You’ve gone through the painful and enlightening process of editing, proofreading, and other general wordsmithing (new word!). You’ve had your designer create the perfect cover for the perfect book. You’ve had your book printed and digitalized in Mobi and Epub files, and it’s finally available everywhere in all formats. In a nutshell, you’re finally there–you’re an authentic, self-made, 14-karat author ready to get out and start selling! Congratulations!
I’ve enjoyed seeing hundreds of authors reach this stage, and believe me, it’s a great reward to see an author finally get “there”–if “there” means seeing the book’s live Amazon sales page. The greater reward? Seeing the author achieve a real sales record, and a solid one at that. In order to get there, careful measures have to be taken to focus the marketing energies in the right arenas. Here are five mistakes authors make at this stage that can hinder the book’s marketing:
1. The author places too much time and effort into critically reviewing the book after its release.
Author: Did you notice that on page 10 I spelled health care as “healthcare,” and on page 52 I spelled it “health care”? How did this mistake possible get through the proofreader?!? I must find MORE mistakes!!
Wise Ink: You’re right…I would drop everything and focus on this. No more blogging or being a guest on that awesome indie-author Podcast for you, bub–you need to focus all of your energies on finding every “imperfection” so that you can find out who’s at fault. Only then can you properly market and sell your book.
I’m not trying to diminish the value and necessity of meticulous editing, nor and I trying to undermine the author’s right (and responsibility) to care. However, nitpicking should be taken care of as much as possible before the book comes out, because when that book comes back from press, it’s going to need a parent to raise it! The book will never sell if the author is distracted and loses focus on what could MAKE the book sell.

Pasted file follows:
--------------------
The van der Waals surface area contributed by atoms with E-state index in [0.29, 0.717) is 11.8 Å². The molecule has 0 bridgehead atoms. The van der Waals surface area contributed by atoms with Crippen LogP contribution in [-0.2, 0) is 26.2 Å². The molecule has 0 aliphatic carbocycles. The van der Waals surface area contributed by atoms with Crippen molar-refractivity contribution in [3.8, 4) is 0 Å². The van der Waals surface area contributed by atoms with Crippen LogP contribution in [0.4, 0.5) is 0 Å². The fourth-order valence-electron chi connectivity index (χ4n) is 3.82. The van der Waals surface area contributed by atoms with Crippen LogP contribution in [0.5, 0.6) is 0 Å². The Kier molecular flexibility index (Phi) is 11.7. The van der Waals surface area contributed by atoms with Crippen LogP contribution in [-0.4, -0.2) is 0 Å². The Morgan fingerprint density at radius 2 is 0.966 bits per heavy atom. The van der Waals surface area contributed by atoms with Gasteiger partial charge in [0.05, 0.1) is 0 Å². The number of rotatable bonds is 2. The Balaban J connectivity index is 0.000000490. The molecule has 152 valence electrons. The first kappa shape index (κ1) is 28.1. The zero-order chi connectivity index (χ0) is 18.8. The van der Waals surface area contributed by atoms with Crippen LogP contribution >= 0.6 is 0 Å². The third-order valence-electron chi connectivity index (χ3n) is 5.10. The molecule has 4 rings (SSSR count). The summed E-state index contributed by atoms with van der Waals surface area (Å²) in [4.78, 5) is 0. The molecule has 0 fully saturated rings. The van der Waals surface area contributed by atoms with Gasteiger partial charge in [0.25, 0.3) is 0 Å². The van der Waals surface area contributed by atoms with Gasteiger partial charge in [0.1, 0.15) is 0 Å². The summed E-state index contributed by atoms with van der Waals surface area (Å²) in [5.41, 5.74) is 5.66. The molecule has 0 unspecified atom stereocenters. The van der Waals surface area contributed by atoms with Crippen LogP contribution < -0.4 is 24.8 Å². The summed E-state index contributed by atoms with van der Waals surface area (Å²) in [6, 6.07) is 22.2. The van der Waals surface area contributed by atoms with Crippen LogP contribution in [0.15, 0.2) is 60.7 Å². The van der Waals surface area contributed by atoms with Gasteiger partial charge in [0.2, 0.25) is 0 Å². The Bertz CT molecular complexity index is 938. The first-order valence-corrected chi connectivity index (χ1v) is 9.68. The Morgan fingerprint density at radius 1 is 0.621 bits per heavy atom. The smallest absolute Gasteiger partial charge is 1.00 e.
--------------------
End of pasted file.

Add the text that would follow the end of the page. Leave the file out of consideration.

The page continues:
2. The author puts too much focus on brick-and-mortar bookstore sales.
This one, I do feel a little bad about. After all, independent bookstores are often so good to indie and local authors, supporting their endeavors with book signings and readings and publicizing these events to the public. These events certainly have their place, and they are worthwhile. However, when it comes to a book becoming an international success, a small book signing at a local independent bookstore might help gather some local attention but will do very little for selling hundreds of thousands of copies. The only way to do this is to take advantage of online retailers.
3. The author refuses to engage in social media.
This is a big one. I work with a lot of authors who are afraid–legitimately scared–of engaging in social media. You might be one of them. You might even convince yourself that your audience is not using social media. You would be wrong. (P.S. Look at you reading my blog! Way to go!)
Without engaging on social media to create new connections, you are just banking on creating those connections organically. Once in a great while, you might create a great connection organically–face to face, at a coffee shop, perhaps, you stood next to said connection in line and both ordered the raspberry white-chocolate latte. More often than not, however, it will be up to you to make these connections elsewhere. The most direct way to connect with people you haven’t talked or connected with in the past? SOCIAL MEDIA. I’m not saying social media is the holy grail of book sales, because it still does take lots and lots of work to become effective. But if you’re not engaged in it, how do you also expect your international book audience (whom you’d never be able to connect with directly otherwise) to find out about it and wish to buy it online?
4. The author has static marketing text that isn’t regularly revamped and customized each time it is released.
Every author will have the standard book description, Sure, every author will have some standard press releases and marketing text. However, if the text isn’t customized each time it is released for what’s happening in the present, it has a much smaller chance of getting any traffic or getting noticed at all.
5. The author waits too long to start marketing.
A log of authors assume that they can focus on the publishing of the book first and foremost, and once that’s accomplished, they move the focus to the marketing plan. NOT SO. Most book vendors want to take advantage of a book’s “newness,” and if an author waits until the book is out to begin marketing the book, chances are that it won’t reach these outlets until it has been out a few months. The marketing plan should be completed before the book is done editing. Then, once the cover design is accomplished, it will be easy to slide it into the marketing plan and begin working!
Authors, what mistakes have you made in the marketing process? If you could go back, what would you do differently?